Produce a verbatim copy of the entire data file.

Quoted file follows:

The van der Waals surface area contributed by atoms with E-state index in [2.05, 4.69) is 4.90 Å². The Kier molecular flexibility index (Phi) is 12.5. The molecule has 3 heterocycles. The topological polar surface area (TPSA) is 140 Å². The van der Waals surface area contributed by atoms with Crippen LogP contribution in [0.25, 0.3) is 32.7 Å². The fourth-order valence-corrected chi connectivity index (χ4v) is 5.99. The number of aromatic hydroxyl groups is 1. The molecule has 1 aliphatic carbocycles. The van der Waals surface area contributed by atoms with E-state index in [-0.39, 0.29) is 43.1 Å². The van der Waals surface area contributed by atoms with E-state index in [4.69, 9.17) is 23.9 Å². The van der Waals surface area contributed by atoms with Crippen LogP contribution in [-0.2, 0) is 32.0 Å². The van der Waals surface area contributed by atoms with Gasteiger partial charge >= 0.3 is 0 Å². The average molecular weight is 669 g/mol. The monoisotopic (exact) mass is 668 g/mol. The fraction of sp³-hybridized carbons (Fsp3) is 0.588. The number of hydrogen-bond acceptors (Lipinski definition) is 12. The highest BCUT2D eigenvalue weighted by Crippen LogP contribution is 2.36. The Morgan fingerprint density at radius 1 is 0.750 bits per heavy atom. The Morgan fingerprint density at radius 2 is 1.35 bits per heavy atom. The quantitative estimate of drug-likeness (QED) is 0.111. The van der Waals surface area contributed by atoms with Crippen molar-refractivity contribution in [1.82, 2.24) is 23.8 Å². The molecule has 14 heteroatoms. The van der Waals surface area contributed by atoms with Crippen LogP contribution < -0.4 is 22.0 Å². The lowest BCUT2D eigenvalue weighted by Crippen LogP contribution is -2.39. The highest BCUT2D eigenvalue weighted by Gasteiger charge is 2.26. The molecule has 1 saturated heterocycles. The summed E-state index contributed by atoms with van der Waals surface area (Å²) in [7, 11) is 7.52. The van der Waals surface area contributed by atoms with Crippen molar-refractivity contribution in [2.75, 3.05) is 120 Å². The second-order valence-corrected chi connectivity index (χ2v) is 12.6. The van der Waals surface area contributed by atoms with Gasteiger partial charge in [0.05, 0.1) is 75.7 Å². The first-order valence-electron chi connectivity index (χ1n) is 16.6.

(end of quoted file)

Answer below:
The van der Waals surface area contributed by atoms with E-state index in [2.05, 4.69) is 4.90 Å². The Kier molecular flexibility index (Phi) is 12.5. The molecule has 3 heterocycles. The topological polar surface area (TPSA) is 140 Å². The van der Waals surface area contributed by atoms with Crippen LogP contribution in [0.25, 0.3) is 32.7 Å². The fourth-order valence-corrected chi connectivity index (χ4v) is 5.99. The number of aromatic hydroxyl groups is 1. The molecule has 1 aliphatic carbocycles. The van der Waals surface area contributed by atoms with E-state index in [-0.39, 0.29) is 43.1 Å². The van der Waals surface area contributed by atoms with E-state index in [4.69, 9.17) is 23.9 Å². The van der Waals surface area contributed by atoms with Crippen LogP contribution in [-0.2, 0) is 32.0 Å². The van der Waals surface area contributed by atoms with Gasteiger partial charge >= 0.3 is 0 Å². The average molecular weight is 669 g/mol. The monoisotopic (exact) mass is 668 g/mol. The fraction of sp³-hybridized carbons (Fsp3) is 0.588. The number of hydrogen-bond acceptors (Lipinski definition) is 12. The highest BCUT2D eigenvalue weighted by Crippen LogP contribution is 2.36. The Morgan fingerprint density at radius 1 is 0.750 bits per heavy atom. The Morgan fingerprint density at radius 2 is 1.35 bits per heavy atom. The quantitative estimate of drug-likeness (QED) is 0.111. The van der Waals surface area contributed by atoms with Crippen molar-refractivity contribution in [1.82, 2.24) is 23.8 Å². The molecule has 14 heteroatoms. The van der Waals surface area contributed by atoms with Crippen LogP contribution < -0.4 is 22.0 Å². The lowest BCUT2D eigenvalue weighted by Crippen LogP contribution is -2.39. The highest BCUT2D eigenvalue weighted by Gasteiger charge is 2.26. The molecule has 1 saturated heterocycles. The summed E-state index contributed by atoms with van der Waals surface area (Å²) in [7, 11) is 7.52. The van der Waals surface area contributed by atoms with Crippen molar-refractivity contribution in [2.75, 3.05) is 120 Å². The second-order valence-corrected chi connectivity index (χ2v) is 12.6. The van der Waals surface area contributed by atoms with Gasteiger partial charge in [0.05, 0.1) is 75.7 Å². The first-order valence-electron chi connectivity index (χ1n) is 16.6.